I worked with a lot of agencies and my past life in advertising. So I would agree with you that it's very creative. It's very fast paced, action oriented, and can be all this use. Even the advertising, marketing and communications world can be very cutthroat and very, very competitive. So how does a woman survive and thrive in that type of environment?Jodi Duncan:
Yeah, well, some days I think it's easier than others, I would say. Now, where I'm at with my career, my ability to do well. has everything to do with the team around me. And we've built a team that I used to say this a lot. Like, I feel like all they did was try to make me look good. So that pushed me forward. And having that support. And that network of people that really support you, what I think is really, really hard for everybody in the agency business is, you often get a lot of criticism and challenges on the client side, and then you get that same thing back in the on the agency side. So you start to get a double whammy. And I think that makes it really hard to navigate and to keep your positivity up and you know, feel good about what you're doing. So there's lots and lots of challenges, I think, but having that good supportive team and network, I think are crucial to moving forward.Michael Kithcart:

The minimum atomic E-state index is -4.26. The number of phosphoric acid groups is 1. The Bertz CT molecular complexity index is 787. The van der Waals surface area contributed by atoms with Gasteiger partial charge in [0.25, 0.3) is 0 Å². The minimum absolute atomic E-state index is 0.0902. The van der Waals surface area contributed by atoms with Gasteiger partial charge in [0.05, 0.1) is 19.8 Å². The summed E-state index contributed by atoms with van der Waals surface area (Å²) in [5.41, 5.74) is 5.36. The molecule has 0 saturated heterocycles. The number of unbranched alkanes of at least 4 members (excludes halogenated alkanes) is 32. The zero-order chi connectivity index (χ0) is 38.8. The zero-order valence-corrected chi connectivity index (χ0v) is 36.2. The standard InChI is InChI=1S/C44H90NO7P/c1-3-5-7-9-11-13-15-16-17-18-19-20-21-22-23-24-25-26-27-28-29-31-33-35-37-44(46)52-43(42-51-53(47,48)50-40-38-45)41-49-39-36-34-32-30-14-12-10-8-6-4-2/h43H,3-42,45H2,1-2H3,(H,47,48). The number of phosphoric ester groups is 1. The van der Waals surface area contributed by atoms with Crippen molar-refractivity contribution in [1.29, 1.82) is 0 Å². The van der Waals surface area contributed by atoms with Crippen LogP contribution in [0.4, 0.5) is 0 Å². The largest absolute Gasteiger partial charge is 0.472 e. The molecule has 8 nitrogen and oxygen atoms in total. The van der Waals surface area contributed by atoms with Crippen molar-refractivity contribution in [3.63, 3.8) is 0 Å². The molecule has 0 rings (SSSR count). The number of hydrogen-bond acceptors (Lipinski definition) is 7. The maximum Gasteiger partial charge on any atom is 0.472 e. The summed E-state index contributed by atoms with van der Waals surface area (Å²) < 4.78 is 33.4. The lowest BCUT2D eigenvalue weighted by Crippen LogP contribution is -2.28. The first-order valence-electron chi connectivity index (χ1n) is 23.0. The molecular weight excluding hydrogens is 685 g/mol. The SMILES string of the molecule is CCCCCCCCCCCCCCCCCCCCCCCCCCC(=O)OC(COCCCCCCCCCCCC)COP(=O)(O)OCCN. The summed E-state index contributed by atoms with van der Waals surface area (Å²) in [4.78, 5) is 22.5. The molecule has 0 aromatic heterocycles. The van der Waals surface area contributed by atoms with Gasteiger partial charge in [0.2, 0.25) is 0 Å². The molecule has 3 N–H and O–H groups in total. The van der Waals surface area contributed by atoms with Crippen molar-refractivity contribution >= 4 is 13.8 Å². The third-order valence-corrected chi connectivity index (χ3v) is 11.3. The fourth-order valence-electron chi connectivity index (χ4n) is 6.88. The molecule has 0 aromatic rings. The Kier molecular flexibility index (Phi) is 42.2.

Why has it been so important for you to really like, elevate the voices of women to put a spotlight on women in business through your blog series? And I would say just even who you are as leader,Jodi Duncan: